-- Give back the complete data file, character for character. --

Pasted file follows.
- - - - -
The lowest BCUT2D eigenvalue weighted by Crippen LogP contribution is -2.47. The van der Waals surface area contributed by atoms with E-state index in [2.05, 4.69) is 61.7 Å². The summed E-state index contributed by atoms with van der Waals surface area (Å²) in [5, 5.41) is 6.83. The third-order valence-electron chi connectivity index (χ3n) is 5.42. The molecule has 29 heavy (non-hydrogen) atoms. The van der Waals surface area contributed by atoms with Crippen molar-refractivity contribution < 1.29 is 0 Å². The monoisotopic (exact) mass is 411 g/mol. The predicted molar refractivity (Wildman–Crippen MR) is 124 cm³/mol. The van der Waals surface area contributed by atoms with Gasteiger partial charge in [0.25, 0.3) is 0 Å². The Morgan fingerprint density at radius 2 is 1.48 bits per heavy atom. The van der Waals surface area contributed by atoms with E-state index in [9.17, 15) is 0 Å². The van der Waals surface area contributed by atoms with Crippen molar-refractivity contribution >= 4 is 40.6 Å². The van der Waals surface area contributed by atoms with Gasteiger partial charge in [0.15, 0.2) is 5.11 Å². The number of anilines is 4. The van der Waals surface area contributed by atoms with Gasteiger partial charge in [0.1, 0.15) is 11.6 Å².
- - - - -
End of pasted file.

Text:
The lowest BCUT2D eigenvalue weighted by Crippen LogP contribution is -2.47. The van der Waals surface area contributed by atoms with E-state index in [2.05, 4.69) is 61.7 Å². The summed E-state index contributed by atoms with van der Waals surface area (Å²) in [5, 5.41) is 6.83. The third-order valence-electron chi connectivity index (χ3n) is 5.42. The molecule has 29 heavy (non-hydrogen) atoms. The van der Waals surface area contributed by atoms with Crippen molar-refractivity contribution < 1.29 is 0 Å². The monoisotopic (exact) mass is 411 g/mol. The predicted molar refractivity (Wildman–Crippen MR) is 124 cm³/mol. The van der Waals surface area contributed by atoms with Gasteiger partial charge in [0.25, 0.3) is 0 Å². The Morgan fingerprint density at radius 2 is 1.48 bits per heavy atom. The van der Waals surface area contributed by atoms with E-state index in [9.17, 15) is 0 Å². The van der Waals surface area contributed by atoms with Crippen molar-refractivity contribution >= 4 is 40.6 Å². The van der Waals surface area contributed by atoms with Gasteiger partial charge in [0.15, 0.2) is 5.11 Å². The number of anilines is 4. The van der Waals surface area contributed by atoms with Gasteiger partial charge in [0.1, 0.15) is 11.6 Å².